Pests in Gardens and Landscapes: Quick Tips
Snails and Slugs
Use a board that is raised off the ground about an inch to trap snails daily.
Slugs and their damage.
Brown garden snail.
Snails and slugs rank among our most despised garden pests. These slimy mollusks emerge from hiding at night and chew holes in leaves and flowers of many succulent garden plants and fruit. Slugs and snails are similar in structure and biology, except slugs lack the snails’ external spiral shell. Management requires a vigilant and integrated approach that includes eliminating moisture and hiding spots, trapping, setting up barriers, and handpicking. Baits can be helpful but by themselves don’t provide adequate control in gardens that contain plenty of shelter, food, and moisture.
How do you know snails and slugs are causing damage?
- You might not observe these pests at first, because they feed at night and hide during the day. Go out at night or in the early morning to view them in action.
- Other pests can cause holes in leaves, flowers, and fruit. Look for the shiny, slimy trails slugs and snails leave behind.
What must be done to reduce snails and slugs?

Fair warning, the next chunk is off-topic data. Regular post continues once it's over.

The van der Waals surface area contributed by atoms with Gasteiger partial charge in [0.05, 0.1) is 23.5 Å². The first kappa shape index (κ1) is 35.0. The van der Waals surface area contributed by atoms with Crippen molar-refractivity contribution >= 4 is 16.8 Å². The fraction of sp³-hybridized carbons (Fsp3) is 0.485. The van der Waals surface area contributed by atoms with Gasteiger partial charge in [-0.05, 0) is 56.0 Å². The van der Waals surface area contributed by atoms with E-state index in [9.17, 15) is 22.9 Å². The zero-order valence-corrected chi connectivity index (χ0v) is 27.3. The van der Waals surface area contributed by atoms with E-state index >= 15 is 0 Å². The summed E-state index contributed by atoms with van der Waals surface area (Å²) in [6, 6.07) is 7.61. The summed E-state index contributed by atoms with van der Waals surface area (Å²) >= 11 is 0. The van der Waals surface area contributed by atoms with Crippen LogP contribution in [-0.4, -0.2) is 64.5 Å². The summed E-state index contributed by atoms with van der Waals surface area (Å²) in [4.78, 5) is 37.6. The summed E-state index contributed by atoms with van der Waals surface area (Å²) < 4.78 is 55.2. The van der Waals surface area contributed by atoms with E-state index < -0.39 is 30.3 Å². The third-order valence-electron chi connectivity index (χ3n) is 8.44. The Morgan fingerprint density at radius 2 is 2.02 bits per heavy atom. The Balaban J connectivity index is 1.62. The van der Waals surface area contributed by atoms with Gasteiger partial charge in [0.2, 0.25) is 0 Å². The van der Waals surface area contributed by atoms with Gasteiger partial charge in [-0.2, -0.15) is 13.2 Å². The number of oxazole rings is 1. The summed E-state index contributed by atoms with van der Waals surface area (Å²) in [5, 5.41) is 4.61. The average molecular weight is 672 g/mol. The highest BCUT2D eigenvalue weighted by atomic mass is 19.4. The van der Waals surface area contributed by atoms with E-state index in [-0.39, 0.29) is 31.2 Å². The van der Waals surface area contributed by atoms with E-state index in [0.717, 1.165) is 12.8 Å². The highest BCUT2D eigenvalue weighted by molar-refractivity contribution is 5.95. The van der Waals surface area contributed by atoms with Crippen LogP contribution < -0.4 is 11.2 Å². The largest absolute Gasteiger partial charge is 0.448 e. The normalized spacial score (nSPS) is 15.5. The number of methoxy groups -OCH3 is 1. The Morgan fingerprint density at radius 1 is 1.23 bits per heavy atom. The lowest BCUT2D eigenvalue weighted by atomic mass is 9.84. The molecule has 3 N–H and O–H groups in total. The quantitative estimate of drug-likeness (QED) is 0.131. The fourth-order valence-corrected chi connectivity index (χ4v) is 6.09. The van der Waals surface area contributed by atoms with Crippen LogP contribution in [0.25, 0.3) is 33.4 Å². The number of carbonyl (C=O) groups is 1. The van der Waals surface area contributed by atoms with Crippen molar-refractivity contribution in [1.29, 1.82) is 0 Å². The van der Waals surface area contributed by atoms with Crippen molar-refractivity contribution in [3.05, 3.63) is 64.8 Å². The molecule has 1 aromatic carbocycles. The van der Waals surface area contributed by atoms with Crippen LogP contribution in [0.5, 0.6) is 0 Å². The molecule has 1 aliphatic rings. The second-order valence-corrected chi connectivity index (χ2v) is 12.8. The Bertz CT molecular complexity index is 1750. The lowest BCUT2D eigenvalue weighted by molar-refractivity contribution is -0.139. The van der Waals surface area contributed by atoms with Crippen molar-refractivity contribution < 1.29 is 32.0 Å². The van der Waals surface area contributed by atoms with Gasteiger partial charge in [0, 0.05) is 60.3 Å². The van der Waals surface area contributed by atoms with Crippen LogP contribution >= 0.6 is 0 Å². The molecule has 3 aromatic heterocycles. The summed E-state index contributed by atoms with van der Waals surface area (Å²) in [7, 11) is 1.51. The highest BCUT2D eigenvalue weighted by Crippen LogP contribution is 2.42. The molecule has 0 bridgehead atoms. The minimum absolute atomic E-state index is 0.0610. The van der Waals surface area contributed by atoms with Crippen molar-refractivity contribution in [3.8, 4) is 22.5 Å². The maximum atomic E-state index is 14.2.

- Remove daytime hiding places—ivy, weedy areas, debris, and boards.
- Regularly remove snails from shelters you can’t eliminate such as low ledges on fences, undersides of decks, and meter boxes.
- Place traps in your garden and dispose of trapped snails and slugs daily.
- Reduce moist surfaces by switching to drip irrigation or sprinkling in the morning rather than later in the day.
- Consider snail-proof plants such as impatiens, geraniums, begonias, lantana, nasturtiums, and many plants with stiff leaves and highly scented foliage such as sage, rosemary, and lavender.
How can I manage snails and slugs without using pesticides?
- Make sure the garden is mollusk-free before planting. Then erect a copper barrier around it. Use a 4- to 6-inch wide band of copper, buried an inch below the soil and bent over at the top or attached around the edge of a raised bed.
- Place your garden in the sunniest spot possible. Remove garden objects or adjacent plants or ground cover that can serve as shady shelter. Reduce moist surfaces as much as possible.
- Build a trap using a 12- by 15-inch board raised off the ground by 1-inch runners. As mollusks collect under the board, scrape them off and destroy daily.
What about baits?
- Baits won’t be very effective unless you also remove shelter, food, and moisture.
- Metaldehyde baits are especially poisonous to dogs and birds. Metaldehyde also loses its effectiveness rapidly in sunlight and after rain or irrigation.
- Iron phosphate baits are safe for use around dogs, children, and wildlife.
- Irrigate before applying bait and apply in the evening on warm days when mollusks are active.
- Scatter, don’t pile, bait around sprinklers and in moist, protected areas where mollusks travel.
Minimize the use of pesticides that pollute our waterways. Use nonchemical alternatives or less toxic pesticide products whenever possible. Read product labels carefully and follow instructions on proper use, storage, and disposal.